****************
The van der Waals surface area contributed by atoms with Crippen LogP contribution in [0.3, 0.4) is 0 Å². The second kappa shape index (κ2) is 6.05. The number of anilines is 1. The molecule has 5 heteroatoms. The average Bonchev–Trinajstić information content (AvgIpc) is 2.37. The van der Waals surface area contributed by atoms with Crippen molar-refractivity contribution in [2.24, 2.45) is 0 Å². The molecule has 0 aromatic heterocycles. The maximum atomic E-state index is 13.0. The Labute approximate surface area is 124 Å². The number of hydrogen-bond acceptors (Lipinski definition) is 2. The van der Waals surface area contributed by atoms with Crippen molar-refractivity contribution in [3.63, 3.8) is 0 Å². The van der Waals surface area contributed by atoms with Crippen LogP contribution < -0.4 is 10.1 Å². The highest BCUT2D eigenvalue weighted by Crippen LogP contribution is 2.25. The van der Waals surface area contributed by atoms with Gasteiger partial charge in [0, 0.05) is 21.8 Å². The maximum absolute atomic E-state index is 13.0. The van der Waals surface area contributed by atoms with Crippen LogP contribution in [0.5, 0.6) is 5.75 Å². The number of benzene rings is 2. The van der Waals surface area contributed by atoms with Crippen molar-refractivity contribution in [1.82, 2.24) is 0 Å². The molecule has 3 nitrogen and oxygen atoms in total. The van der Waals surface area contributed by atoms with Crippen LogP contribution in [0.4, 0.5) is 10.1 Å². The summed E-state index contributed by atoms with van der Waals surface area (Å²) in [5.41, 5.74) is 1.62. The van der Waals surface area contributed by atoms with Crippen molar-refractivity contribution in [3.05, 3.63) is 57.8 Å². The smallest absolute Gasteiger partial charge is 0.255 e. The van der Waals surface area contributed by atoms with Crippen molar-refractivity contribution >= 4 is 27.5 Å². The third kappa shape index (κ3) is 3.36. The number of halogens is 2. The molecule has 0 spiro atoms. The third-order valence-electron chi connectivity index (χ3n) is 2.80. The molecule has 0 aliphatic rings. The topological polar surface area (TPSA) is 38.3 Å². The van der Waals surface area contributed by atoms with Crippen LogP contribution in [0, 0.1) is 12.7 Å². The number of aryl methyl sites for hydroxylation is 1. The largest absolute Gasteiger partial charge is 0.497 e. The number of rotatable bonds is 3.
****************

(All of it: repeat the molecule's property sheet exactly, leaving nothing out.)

The van der Waals surface area contributed by atoms with Crippen LogP contribution in [0.3, 0.4) is 0 Å². The second kappa shape index (κ2) is 6.05. The number of anilines is 1. The molecule has 5 heteroatoms. The average Bonchev–Trinajstić information content (AvgIpc) is 2.37. The van der Waals surface area contributed by atoms with Crippen molar-refractivity contribution in [2.24, 2.45) is 0 Å². The molecule has 0 aromatic heterocycles. The maximum atomic E-state index is 13.0. The Labute approximate surface area is 124 Å². The number of hydrogen-bond acceptors (Lipinski definition) is 2. The van der Waals surface area contributed by atoms with Crippen molar-refractivity contribution in [3.63, 3.8) is 0 Å². The van der Waals surface area contributed by atoms with Crippen LogP contribution < -0.4 is 10.1 Å². The highest BCUT2D eigenvalue weighted by Crippen LogP contribution is 2.25. The van der Waals surface area contributed by atoms with Gasteiger partial charge in [0, 0.05) is 21.8 Å². The maximum absolute atomic E-state index is 13.0. The van der Waals surface area contributed by atoms with Crippen LogP contribution in [0.5, 0.6) is 5.75 Å². The number of benzene rings is 2. The van der Waals surface area contributed by atoms with Crippen molar-refractivity contribution in [1.82, 2.24) is 0 Å². The molecule has 3 nitrogen and oxygen atoms in total. The van der Waals surface area contributed by atoms with Crippen LogP contribution in [0.4, 0.5) is 10.1 Å². The summed E-state index contributed by atoms with van der Waals surface area (Å²) in [5.41, 5.74) is 1.62. The van der Waals surface area contributed by atoms with Crippen molar-refractivity contribution in [3.05, 3.63) is 57.8 Å². The smallest absolute Gasteiger partial charge is 0.255 e. The van der Waals surface area contributed by atoms with Crippen molar-refractivity contribution >= 4 is 27.5 Å². The third kappa shape index (κ3) is 3.36. The number of halogens is 2. The molecule has 0 spiro atoms. The third-order valence-electron chi connectivity index (χ3n) is 2.80. The molecule has 0 aliphatic rings. The topological polar surface area (TPSA) is 38.3 Å². The van der Waals surface area contributed by atoms with Crippen LogP contribution in [0, 0.1) is 12.7 Å². The number of aryl methyl sites for hydroxylation is 1. The largest absolute Gasteiger partial charge is 0.497 e. The number of rotatable bonds is 3.